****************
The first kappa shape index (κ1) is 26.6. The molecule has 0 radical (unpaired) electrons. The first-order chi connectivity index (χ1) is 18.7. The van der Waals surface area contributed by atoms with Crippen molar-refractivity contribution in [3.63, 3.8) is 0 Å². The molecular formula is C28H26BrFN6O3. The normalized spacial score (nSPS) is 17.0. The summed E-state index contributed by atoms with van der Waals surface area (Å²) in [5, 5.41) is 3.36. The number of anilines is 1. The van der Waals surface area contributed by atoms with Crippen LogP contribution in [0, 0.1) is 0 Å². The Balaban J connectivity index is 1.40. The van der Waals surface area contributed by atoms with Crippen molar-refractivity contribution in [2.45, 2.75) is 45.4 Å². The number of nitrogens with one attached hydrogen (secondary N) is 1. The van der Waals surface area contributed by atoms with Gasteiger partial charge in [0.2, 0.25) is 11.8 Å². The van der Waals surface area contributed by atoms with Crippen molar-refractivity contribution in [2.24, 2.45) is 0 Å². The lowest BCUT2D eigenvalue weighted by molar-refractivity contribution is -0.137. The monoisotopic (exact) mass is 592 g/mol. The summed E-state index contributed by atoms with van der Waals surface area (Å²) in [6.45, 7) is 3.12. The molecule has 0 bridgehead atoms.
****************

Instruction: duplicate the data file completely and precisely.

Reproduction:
The first kappa shape index (κ1) is 26.6. The molecule has 0 radical (unpaired) electrons. The first-order chi connectivity index (χ1) is 18.7. The van der Waals surface area contributed by atoms with Crippen molar-refractivity contribution in [3.63, 3.8) is 0 Å². The molecular formula is C28H26BrFN6O3. The normalized spacial score (nSPS) is 17.0. The summed E-state index contributed by atoms with van der Waals surface area (Å²) in [5, 5.41) is 3.36. The number of anilines is 1. The van der Waals surface area contributed by atoms with Crippen LogP contribution in [0, 0.1) is 0 Å². The Balaban J connectivity index is 1.40. The van der Waals surface area contributed by atoms with Crippen molar-refractivity contribution in [2.45, 2.75) is 45.4 Å². The number of nitrogens with one attached hydrogen (secondary N) is 1. The van der Waals surface area contributed by atoms with Gasteiger partial charge in [0.2, 0.25) is 11.8 Å². The van der Waals surface area contributed by atoms with Crippen molar-refractivity contribution in [2.24, 2.45) is 0 Å². The lowest BCUT2D eigenvalue weighted by molar-refractivity contribution is -0.137. The monoisotopic (exact) mass is 592 g/mol. The summed E-state index contributed by atoms with van der Waals surface area (Å²) in [6.45, 7) is 3.12. The molecule has 0 bridgehead atoms.